The production rate cut is effective in mid-April. This is lightning speed in this industry, where rate breaks, as changes are called, typically have 12-18 month lead times.
Boeing hasn’t announced what the second software problem is. LNA is told it is the interface between the MCAS upgrade and the Flight Control System, but specifics are lacking.
LNA interprets these combined events as indicative the MAX will be ground well past the Paris Air Show in June.
The impact to Boeing is going to be huge: customer compensation, deferred revenue, lost revenue, potentially canceled orders and potential lost orders in sales campaigns. The hit to the Boeing brand and impacts of multiple investigations won’t become clear for months to come.
April 05, 2019, ©. Leeham News: The preliminary accident report of the ET302 crash was released yesterday. It confirmed what we wrote about earlier in the week, the pilots followed the prescribed procedure to stop MCAS. Yet they didn’t make it.
Part of why we presented Wednesday. Here follows additional analysis after studying the information in the Preliminary Crash Report.
April 4, 2019: Ethiopian aviation crash investigators today issued the preliminary report into the Ethiopian Airlines ET302 crash.
The report may be downloaded here: Preliminary Report B737-8 MAX (ET-AVJ).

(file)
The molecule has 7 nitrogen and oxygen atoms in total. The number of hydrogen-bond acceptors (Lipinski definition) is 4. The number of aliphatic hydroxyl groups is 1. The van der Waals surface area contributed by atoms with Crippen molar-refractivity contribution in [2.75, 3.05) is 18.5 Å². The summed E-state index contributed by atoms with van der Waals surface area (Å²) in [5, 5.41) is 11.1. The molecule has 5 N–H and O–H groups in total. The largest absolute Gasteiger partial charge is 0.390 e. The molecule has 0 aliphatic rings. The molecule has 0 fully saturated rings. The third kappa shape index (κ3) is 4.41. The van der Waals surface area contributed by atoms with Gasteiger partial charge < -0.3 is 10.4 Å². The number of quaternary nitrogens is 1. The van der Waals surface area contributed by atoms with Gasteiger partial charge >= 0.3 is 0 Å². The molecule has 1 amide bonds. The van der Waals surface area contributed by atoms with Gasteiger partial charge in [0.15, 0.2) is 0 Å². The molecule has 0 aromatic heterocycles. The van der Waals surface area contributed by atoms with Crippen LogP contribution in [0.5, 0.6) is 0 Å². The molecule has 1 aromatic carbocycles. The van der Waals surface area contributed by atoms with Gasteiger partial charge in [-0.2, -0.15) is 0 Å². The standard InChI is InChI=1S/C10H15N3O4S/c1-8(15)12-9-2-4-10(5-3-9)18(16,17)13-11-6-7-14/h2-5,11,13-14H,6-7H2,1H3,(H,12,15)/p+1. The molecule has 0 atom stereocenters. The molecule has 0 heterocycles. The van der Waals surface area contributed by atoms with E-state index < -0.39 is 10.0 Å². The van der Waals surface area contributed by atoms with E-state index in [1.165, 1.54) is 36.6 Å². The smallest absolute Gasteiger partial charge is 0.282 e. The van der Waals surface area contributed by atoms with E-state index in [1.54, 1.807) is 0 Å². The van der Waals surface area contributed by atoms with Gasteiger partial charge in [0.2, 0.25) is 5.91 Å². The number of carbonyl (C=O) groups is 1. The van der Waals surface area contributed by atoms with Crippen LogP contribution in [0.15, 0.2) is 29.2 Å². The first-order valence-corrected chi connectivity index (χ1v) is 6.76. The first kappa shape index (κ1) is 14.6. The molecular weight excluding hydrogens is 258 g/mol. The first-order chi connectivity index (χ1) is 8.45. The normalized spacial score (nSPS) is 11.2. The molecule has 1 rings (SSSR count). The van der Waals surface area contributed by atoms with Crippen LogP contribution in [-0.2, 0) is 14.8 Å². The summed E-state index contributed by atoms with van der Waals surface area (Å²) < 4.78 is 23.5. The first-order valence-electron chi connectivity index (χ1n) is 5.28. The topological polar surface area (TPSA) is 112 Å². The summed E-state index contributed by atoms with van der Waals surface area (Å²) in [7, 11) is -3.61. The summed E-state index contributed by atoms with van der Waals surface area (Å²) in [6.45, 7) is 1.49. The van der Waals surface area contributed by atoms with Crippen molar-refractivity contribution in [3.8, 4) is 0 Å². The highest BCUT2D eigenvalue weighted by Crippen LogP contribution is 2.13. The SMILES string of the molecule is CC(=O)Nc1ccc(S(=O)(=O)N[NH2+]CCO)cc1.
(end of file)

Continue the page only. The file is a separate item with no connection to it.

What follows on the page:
LNA will have a report on the finding today or tomorrow.
By Bjorn Fehrm
Note: The article offered a Video as an example of the effects of not trimming to neutral before hitting Cut-Off. After reviewing the effects of the video in the context of the article, MentourPilot decided we should leave the text but not include the video any longer. MentourPilot’s YouTube channel is an independent initiative to offer the public correct and positive information of all the work which is behind their safe travel in the skies. In the sensitive situation of an ongoing investigation of the crash of ET302, where not all facts are on the table, he concluded after discussing the impression the video left with a colleague, it was not in line with his intent of setting up the channel. In the haste of the change we took this as his company not wanting the video aired, it was not. As facts in the ET302 case comes forward we will discuss with MentourPilot if this situation changes.